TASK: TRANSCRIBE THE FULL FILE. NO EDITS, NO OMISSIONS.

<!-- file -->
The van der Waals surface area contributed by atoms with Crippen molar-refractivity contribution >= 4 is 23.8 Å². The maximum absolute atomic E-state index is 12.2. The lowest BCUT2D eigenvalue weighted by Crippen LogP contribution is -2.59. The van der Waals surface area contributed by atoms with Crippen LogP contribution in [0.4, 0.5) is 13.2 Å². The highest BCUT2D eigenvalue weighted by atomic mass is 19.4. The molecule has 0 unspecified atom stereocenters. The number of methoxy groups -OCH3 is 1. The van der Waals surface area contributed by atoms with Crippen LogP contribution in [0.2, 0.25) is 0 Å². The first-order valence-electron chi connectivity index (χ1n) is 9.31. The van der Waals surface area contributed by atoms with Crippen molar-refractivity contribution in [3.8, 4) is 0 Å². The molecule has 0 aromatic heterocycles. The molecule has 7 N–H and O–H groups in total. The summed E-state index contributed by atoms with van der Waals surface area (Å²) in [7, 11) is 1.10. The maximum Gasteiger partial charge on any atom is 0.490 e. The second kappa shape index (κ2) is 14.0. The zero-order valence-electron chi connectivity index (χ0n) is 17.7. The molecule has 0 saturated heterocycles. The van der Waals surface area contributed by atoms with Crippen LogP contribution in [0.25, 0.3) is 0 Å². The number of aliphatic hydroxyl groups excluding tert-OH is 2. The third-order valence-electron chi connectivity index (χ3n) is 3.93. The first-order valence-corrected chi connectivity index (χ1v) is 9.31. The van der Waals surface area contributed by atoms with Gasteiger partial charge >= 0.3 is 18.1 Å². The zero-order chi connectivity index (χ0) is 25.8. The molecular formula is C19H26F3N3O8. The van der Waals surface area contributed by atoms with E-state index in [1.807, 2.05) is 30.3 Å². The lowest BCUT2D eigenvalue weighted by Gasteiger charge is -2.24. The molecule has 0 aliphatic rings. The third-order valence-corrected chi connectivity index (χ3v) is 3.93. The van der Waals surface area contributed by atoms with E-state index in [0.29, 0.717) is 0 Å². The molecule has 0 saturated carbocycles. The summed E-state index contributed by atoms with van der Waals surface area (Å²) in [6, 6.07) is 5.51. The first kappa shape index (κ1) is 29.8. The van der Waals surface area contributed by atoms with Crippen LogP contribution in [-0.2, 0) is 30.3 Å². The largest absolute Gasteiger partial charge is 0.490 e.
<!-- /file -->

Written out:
The van der Waals surface area contributed by atoms with Crippen molar-refractivity contribution >= 4 is 23.8 Å². The maximum absolute atomic E-state index is 12.2. The lowest BCUT2D eigenvalue weighted by Crippen LogP contribution is -2.59. The van der Waals surface area contributed by atoms with Crippen LogP contribution in [0.4, 0.5) is 13.2 Å². The highest BCUT2D eigenvalue weighted by atomic mass is 19.4. The molecule has 0 unspecified atom stereocenters. The number of methoxy groups -OCH3 is 1. The van der Waals surface area contributed by atoms with Crippen LogP contribution in [0.2, 0.25) is 0 Å². The first-order valence-electron chi connectivity index (χ1n) is 9.31. The van der Waals surface area contributed by atoms with Crippen molar-refractivity contribution in [3.8, 4) is 0 Å². The molecule has 0 aromatic heterocycles. The molecule has 7 N–H and O–H groups in total. The summed E-state index contributed by atoms with van der Waals surface area (Å²) in [7, 11) is 1.10. The maximum Gasteiger partial charge on any atom is 0.490 e. The second kappa shape index (κ2) is 14.0. The zero-order valence-electron chi connectivity index (χ0n) is 17.7. The molecule has 0 saturated heterocycles. The van der Waals surface area contributed by atoms with Crippen LogP contribution in [0.25, 0.3) is 0 Å². The number of aliphatic hydroxyl groups excluding tert-OH is 2. The third-order valence-electron chi connectivity index (χ3n) is 3.93. The first-order valence-corrected chi connectivity index (χ1v) is 9.31. The van der Waals surface area contributed by atoms with Gasteiger partial charge >= 0.3 is 18.1 Å². The zero-order chi connectivity index (χ0) is 25.8. The molecular formula is C19H26F3N3O8. The van der Waals surface area contributed by atoms with E-state index in [1.807, 2.05) is 30.3 Å². The lowest BCUT2D eigenvalue weighted by Gasteiger charge is -2.24. The molecule has 0 aliphatic rings. The third-order valence-corrected chi connectivity index (χ3v) is 3.93. The van der Waals surface area contributed by atoms with E-state index in [0.29, 0.717) is 0 Å². The molecule has 0 saturated carbocycles. The summed E-state index contributed by atoms with van der Waals surface area (Å²) in [6, 6.07) is 5.51. The first kappa shape index (κ1) is 29.8. The van der Waals surface area contributed by atoms with Crippen LogP contribution in [-0.2, 0) is 30.3 Å². The largest absolute Gasteiger partial charge is 0.490 e.